Herod the Great.
It may be a surprise to you, but the King Herod is called “The Great” by historians. That’s because Herod was one of the greatest builders of antiquity. His works on the Hebrew Temple, both in renovating it and expanding the Temple Mount, are some of the most amazing construction projects ever undertaken. Of course, the Hebrew leaders liked that, as well as Herod’s other concessions for the Jews and their religion. That kept tensions under control. Because although he did great works on the outside, Herod had problems on the inside: murder and paranoia. Another King was needed.
A few weeks ago, I received a hand-delivered letter inviting me to a town dedication ceremony here in Chontal. The works accomplished by the local government leaders were being inaugurated: the paving of the road, and the finishing of the covered community plaza. People who get important letters are people who were collaborators in the work. I thought, why am I invited? I really had nothing to do with it. But, I was told it was a courtesy, so I went.
There was a community walk through the pueblo, admiring the street. Some media folks did some interviews. Then we went to the covered plaza, and there several of the leaders who were instrumental in the works coming to fruition shared some words and stories. They talked about the past, present, and future of the public works for the pueblo. You could tell that they had formed a bond together in their collaboration to make those important works a reality. Afterwards, we all went to have lunch together. It was a nice way to gather, recognize the works done and prepare for the next steps, while solidifying the relationship between everyone involved: collaborators in the works.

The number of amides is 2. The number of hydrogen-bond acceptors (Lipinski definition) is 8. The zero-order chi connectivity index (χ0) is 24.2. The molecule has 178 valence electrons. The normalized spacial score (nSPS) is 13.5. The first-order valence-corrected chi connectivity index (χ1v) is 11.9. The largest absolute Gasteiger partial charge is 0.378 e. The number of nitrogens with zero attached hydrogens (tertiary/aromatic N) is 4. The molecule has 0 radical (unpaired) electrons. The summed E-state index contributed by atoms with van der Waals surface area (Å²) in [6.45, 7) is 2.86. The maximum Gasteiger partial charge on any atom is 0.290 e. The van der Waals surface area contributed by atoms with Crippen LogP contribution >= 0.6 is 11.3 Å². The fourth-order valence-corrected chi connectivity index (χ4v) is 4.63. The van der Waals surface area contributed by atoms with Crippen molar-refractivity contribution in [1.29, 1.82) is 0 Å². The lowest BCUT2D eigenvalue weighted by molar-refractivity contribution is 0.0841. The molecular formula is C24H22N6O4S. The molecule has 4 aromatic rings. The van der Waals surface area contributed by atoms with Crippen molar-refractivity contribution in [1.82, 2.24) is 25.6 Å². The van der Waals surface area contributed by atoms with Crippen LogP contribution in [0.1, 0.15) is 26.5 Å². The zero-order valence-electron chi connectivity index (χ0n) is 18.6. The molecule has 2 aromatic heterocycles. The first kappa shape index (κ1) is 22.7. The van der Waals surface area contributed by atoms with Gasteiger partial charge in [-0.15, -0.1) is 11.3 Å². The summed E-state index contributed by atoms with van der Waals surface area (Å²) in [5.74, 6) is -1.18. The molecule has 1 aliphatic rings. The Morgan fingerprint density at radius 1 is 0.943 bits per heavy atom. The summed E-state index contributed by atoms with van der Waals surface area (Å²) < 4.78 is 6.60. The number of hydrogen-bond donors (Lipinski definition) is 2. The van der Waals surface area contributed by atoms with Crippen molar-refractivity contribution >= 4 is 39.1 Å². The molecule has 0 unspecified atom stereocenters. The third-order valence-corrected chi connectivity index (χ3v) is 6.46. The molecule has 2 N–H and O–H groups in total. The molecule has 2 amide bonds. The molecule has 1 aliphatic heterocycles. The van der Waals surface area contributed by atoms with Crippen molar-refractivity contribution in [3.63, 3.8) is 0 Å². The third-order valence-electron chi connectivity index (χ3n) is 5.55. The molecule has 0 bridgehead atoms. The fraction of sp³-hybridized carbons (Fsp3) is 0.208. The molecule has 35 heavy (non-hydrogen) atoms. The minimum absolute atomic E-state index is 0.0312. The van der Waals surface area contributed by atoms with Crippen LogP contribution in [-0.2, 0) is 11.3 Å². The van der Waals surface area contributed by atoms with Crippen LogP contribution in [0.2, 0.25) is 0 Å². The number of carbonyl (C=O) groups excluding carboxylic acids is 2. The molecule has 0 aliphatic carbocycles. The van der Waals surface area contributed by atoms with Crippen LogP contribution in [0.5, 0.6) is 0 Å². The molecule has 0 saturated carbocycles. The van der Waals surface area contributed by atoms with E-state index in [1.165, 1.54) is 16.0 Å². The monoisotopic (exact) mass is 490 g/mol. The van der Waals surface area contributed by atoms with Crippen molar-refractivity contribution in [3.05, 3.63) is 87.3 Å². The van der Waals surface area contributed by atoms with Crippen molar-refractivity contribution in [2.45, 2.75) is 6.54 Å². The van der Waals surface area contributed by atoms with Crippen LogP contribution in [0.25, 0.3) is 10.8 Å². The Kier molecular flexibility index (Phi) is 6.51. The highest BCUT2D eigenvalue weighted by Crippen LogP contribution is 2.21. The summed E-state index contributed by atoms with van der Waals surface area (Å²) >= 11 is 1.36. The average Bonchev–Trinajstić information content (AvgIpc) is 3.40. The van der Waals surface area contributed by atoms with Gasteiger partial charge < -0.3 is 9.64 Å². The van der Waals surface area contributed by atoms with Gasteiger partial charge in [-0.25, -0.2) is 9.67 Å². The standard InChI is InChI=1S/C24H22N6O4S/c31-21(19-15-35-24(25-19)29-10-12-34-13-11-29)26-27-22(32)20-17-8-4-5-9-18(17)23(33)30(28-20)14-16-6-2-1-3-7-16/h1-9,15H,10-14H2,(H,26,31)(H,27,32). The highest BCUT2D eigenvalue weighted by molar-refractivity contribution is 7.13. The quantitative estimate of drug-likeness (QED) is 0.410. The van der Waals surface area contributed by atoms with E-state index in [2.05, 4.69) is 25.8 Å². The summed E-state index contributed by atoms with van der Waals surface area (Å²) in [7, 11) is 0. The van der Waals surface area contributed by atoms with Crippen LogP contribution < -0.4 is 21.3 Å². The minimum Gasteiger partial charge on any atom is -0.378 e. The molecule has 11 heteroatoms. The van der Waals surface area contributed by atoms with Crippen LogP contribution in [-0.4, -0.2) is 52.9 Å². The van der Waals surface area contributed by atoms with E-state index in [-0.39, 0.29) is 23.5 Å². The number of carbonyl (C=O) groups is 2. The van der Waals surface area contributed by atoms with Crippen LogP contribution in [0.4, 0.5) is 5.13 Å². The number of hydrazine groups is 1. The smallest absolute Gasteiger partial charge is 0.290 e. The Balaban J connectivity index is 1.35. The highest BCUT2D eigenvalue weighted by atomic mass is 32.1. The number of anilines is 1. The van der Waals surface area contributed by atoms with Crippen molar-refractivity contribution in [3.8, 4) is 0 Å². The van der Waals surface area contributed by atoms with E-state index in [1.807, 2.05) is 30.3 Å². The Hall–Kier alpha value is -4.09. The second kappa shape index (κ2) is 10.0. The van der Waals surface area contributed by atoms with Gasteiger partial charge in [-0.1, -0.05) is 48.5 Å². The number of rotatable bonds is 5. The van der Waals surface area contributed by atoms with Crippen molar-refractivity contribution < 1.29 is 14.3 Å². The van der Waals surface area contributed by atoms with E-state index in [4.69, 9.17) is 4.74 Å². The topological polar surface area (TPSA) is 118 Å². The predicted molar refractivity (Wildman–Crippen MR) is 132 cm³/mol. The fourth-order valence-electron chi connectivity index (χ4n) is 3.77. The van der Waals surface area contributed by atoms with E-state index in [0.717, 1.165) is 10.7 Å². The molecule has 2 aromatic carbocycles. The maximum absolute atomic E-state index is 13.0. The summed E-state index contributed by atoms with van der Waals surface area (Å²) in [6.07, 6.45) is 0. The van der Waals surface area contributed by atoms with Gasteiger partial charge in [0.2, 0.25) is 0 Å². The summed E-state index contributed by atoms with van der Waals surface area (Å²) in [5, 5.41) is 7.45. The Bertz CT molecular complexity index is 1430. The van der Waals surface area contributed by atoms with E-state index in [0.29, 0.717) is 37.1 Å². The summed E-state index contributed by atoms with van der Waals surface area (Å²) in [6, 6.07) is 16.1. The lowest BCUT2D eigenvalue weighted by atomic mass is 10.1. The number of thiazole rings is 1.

Around the same time that I had received that invitation, I also received an invitation to the 9-day Christmas novena before Christmas. So, after the inauguration ceremony in the day, in the evening of the same day, a group of people gathered in the church. Then we walked down the street together singing songs. We arrived at the house of one of the families, where several people shared words and stories. They were about the past, the present, and the future of the community of the people of God. And afterwards, we all ate together some refreshments. What is the point of it all? It’s to gather and recognize the past, see what is in front us in the present, and prepare for the future. And my job was to make sure everyone knew why we were invited: we are collaborators in the works of God.
The public works done in the pueblo are great works. They make life better for the community. On the outside. We also need works on the inside on the person. We need leadership in the works of the heart. So God has given us His Son.
Shepherds and wise men were invited to gather in the first Christmas. There they would recognize their past, they would see their Savior and King right in front of them, and then they could dream of a future. They were called and brought together by God because now they had a leader. They are collaborators in God’s works. Works of the heart.
Our dignity in being invited to the Christmas mystery, however may be our particular way of receiving that invitation and following it to discover Jesus, is in who we are, together. We have a special place in God’s plan.
We are collaborators in His works.
The works of the heart.
“She will bear a son and you are to name him Jesus, because he will save his people from their sins.” (Mt 1:21)